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In this article author has tried to simplify the procedure to be followed while conducting audit of the Debtors in a brief manner:

Debtor represents the amount due to an entity for goods sold or services rendered or in respect of other similar contractual obligations but do not include the amount which are in the nature of loans and advances. In some cases Debtor may constitute a significant proportion of the total assets of an entity.

The auditors are expected to keep in mind the following factors while auditing the debtors of the entity:

1. Understanding

Whether the basis on which the credit limit of the customers is decided are clearly laid down.

Whether the entity has proper procedures for the preparation of the ageing schedule at regular intervals

Whether the statement of accounts was sent to all debtors at periodic intervals

Whether approval of competent authority is taken for material adjustments such as rebates, commission, allowance, bad debts written off, etc.

2. Verification

Audit assertions

  • Existence – The auditor is expected to obtain sufficient appropriate audit evidence about the existence of the outstanding balances at the end of the relevant period
  • Completeness – The auditor should ensure that there are no unrecorded debtor balances
  • Valuation – The auditor should check the basis for the valuation of the debtors and the need for the creation of the provision for doubtful debts
  • Disclosure -> The debtors are disclosed and classified as per the applicable financial reporting framework (AS, Ind AS, Schedule III), as per recent amendments – Debtor Ageing & classification of disputed and non-disputed MSME or others is required to be disclosed as part of S-III.

The auditor should check the supporting documents. Verification of subsequent realizations is a widely used procedure even in cases where the direct confirmation process is followed.

Direct Confirmation

The verification of balances by direct confirmation with debtors is theoretically the best method of ascertaining whether the balances are genuine, accurately stated, and undisputed.

Direct confirmation can be of two types –

  • Positive – In this, the debtor requested to respond whether or not he/she is in agreement with the balance shown. It is normally used for large account balances or where internal controls are weak)
  • Negative – The debtor is requested to respond only if he disagrees with the balance shown. It is suitable for small balances and large numbers or where the auditor has no reason to believe that debtors are unlikely to respond

Special attention should be given to accounts with:

  • Old outstanding balances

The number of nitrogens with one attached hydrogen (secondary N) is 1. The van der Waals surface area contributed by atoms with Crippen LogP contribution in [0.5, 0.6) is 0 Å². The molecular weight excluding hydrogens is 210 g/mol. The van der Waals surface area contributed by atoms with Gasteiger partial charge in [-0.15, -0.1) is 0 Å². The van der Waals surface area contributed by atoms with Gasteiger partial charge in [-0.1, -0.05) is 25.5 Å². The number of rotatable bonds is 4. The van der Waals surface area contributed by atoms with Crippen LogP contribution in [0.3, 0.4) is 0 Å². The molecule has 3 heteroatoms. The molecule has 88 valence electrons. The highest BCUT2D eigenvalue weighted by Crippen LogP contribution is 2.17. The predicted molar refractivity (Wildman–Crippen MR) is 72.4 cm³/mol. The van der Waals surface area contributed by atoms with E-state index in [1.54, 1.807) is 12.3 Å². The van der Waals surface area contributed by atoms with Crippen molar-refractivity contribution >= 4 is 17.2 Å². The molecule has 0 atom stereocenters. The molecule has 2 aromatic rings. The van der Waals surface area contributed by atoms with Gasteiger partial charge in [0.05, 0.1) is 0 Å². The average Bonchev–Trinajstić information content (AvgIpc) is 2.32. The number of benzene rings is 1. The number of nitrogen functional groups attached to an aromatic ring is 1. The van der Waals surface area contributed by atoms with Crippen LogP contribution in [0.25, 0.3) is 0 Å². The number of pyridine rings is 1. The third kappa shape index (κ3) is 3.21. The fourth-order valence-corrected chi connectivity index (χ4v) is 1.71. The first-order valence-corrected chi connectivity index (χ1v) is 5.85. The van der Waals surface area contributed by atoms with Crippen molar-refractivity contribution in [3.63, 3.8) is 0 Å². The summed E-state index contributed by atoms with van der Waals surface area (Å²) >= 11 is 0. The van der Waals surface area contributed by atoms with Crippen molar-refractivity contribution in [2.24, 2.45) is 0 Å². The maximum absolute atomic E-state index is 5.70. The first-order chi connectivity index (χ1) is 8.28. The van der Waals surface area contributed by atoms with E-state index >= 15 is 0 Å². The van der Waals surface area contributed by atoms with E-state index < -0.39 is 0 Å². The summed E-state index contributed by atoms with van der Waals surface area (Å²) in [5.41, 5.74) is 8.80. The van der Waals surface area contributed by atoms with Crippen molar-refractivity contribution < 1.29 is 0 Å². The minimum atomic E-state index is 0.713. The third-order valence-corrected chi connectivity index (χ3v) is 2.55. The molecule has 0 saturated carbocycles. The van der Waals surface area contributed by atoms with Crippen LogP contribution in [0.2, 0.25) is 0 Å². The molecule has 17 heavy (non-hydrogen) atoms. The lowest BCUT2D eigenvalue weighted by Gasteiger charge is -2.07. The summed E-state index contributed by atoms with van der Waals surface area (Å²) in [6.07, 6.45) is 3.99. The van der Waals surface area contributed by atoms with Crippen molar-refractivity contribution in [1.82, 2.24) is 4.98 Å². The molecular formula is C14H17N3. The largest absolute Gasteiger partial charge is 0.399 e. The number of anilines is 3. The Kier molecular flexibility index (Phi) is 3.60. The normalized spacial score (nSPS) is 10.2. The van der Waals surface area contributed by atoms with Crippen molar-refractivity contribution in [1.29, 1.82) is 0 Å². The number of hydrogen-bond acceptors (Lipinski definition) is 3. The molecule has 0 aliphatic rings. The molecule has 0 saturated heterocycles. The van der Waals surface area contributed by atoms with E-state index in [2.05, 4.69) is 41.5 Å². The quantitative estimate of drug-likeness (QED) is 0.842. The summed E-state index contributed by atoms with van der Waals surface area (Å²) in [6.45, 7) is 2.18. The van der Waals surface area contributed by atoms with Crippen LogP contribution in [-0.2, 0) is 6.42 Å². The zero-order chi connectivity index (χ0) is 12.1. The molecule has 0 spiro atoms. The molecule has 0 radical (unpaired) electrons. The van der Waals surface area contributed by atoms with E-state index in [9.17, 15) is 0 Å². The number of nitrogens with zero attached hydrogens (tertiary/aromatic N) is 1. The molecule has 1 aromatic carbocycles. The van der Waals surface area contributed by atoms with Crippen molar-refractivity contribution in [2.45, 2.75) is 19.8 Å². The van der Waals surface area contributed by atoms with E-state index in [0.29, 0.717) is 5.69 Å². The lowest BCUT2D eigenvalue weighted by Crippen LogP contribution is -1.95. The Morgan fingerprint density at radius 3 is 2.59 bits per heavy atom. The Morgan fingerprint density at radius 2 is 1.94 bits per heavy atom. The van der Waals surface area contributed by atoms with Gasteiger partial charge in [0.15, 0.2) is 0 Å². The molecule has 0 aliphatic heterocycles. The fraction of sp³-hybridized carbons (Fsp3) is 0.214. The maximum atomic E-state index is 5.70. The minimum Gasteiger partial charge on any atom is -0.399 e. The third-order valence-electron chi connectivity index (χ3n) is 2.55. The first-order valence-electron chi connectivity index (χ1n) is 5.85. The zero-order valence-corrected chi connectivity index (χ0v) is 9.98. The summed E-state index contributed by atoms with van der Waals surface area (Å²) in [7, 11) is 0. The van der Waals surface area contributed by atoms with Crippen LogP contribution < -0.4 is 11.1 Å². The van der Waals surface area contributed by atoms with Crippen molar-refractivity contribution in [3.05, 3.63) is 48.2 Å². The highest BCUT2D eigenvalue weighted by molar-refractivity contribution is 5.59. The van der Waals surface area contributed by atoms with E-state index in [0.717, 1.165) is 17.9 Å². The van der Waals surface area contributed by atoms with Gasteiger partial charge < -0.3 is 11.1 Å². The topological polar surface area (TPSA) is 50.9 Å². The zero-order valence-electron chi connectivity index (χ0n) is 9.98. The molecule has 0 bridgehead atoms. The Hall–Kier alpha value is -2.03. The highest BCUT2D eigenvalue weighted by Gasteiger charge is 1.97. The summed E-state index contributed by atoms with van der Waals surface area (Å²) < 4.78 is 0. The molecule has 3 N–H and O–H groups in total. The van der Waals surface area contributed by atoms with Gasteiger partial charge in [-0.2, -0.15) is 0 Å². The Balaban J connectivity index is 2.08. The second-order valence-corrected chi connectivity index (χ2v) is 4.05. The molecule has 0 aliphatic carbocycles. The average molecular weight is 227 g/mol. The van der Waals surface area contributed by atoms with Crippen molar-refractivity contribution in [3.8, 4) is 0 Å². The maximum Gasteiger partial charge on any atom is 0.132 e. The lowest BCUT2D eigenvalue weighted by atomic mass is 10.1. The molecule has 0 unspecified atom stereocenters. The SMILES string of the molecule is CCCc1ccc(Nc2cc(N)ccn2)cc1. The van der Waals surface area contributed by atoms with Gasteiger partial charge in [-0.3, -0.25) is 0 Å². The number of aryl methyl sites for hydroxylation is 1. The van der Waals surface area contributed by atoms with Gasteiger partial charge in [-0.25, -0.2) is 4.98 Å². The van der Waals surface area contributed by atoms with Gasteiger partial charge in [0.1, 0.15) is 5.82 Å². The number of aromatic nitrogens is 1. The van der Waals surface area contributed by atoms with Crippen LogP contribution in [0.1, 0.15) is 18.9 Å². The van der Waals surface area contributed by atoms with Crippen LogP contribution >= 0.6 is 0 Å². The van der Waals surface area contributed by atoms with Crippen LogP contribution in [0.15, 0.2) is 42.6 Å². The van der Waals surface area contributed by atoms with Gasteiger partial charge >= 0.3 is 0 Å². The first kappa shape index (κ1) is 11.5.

• Customers having credit balances
  • Account for which provision has been made or balances have been written off
  • Large outstanding balances

There may be situations (disputed dues) wherein the management requests the auditor not to seek confirmation from certain debtors. In such cases, the auditor should consider whether management has reasonable grounds for such a request.

Analytical review procedures

The following procedures may often be useful for obtaining audit evidence:

  • Comparison of Debtors Turnover Ratio
  • Comparison of closing balances of debtors with the corresponding figures for the previous year
  • Comparison of actual closing balance with corresponding budgeted figures, if available
  • Comparison of significant ratios relating to debtors with the industry norms

The following are some of the indications of doubtful and uncollectible debts –

  • Terms of credit have been repeatedly ignored
  • Stagnation or lack of healthy turnover in the account
  • Payments are being received but the balance is continuously increasing in the account
  • Payments are quite small in comparison to the outstanding balance
  • Old bills are partly paid or pending, but the current bills have been fully paid
  • Cheques have been repeatedly dishonored
  • The debt is under litigation/arbitration/dispute
  • Unwillingness or the inability of the debtor to pay the dues (Insolvency, closure of business, non-traceable)
  • The collection is barred by the statute of limitation (Time-barred)

Management Representation Letter

The auditor should obtain from the management a written statement regarding the classification, existence, completeness, and recoverability of the debtors.


Source: ICAI Guidance Note on Audit of Debtors, Standard on Auditing

Author: CA Ramanujan Sharma | Co-Author: Vinayak Agarwal

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Disclaimer: The information provided by the author in the article is for general informational purposes only. All information provided is in the good faith, however we make no representation or warranty of any kind, express or implied, regarding the accuracy, adequacy, validity, reliability, availability or completeness of any information in the article.


Author Bio

CA Ramanujan Sharma is a seasoned Practicing Chartered Accountant and the Managing Partner of M/s NKRS & Co. With extensive experience in Management Consultancy, Auditing, Taxation, and Finance, including specialized skills in MIS and Cost Sheet analysis, he has established himself as a profic View Full Profile

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April 2024